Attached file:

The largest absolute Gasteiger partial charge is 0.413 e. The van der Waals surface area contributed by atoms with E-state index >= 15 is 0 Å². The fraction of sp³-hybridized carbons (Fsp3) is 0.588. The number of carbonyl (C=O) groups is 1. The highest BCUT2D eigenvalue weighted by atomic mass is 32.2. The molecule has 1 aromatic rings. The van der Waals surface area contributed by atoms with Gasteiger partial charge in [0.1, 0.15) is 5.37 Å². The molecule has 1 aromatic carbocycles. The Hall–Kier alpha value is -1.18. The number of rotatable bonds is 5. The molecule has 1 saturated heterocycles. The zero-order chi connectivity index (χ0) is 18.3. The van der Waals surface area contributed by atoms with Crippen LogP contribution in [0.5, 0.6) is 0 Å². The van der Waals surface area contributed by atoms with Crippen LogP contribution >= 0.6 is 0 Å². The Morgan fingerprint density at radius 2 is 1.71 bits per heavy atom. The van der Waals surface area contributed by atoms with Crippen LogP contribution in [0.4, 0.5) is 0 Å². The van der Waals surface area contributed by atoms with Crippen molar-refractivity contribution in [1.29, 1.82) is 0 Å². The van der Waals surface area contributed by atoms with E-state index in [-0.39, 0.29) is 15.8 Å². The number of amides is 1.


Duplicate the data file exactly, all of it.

The largest absolute Gasteiger partial charge is 0.413 e. The van der Waals surface area contributed by atoms with E-state index >= 15 is 0 Å². The fraction of sp³-hybridized carbons (Fsp3) is 0.588. The number of carbonyl (C=O) groups is 1. The highest BCUT2D eigenvalue weighted by atomic mass is 32.2. The molecule has 1 aromatic rings. The van der Waals surface area contributed by atoms with Gasteiger partial charge in [0.1, 0.15) is 5.37 Å². The molecule has 1 aromatic carbocycles. The Hall–Kier alpha value is -1.18. The number of rotatable bonds is 5. The molecule has 1 saturated heterocycles. The zero-order chi connectivity index (χ0) is 18.3. The van der Waals surface area contributed by atoms with Crippen LogP contribution in [0.5, 0.6) is 0 Å². The van der Waals surface area contributed by atoms with Crippen LogP contribution >= 0.6 is 0 Å². The Morgan fingerprint density at radius 2 is 1.71 bits per heavy atom. The van der Waals surface area contributed by atoms with Crippen LogP contribution in [0.4, 0.5) is 0 Å². The van der Waals surface area contributed by atoms with Crippen molar-refractivity contribution in [1.29, 1.82) is 0 Å². The van der Waals surface area contributed by atoms with E-state index in [-0.39, 0.29) is 15.8 Å². The number of amides is 1.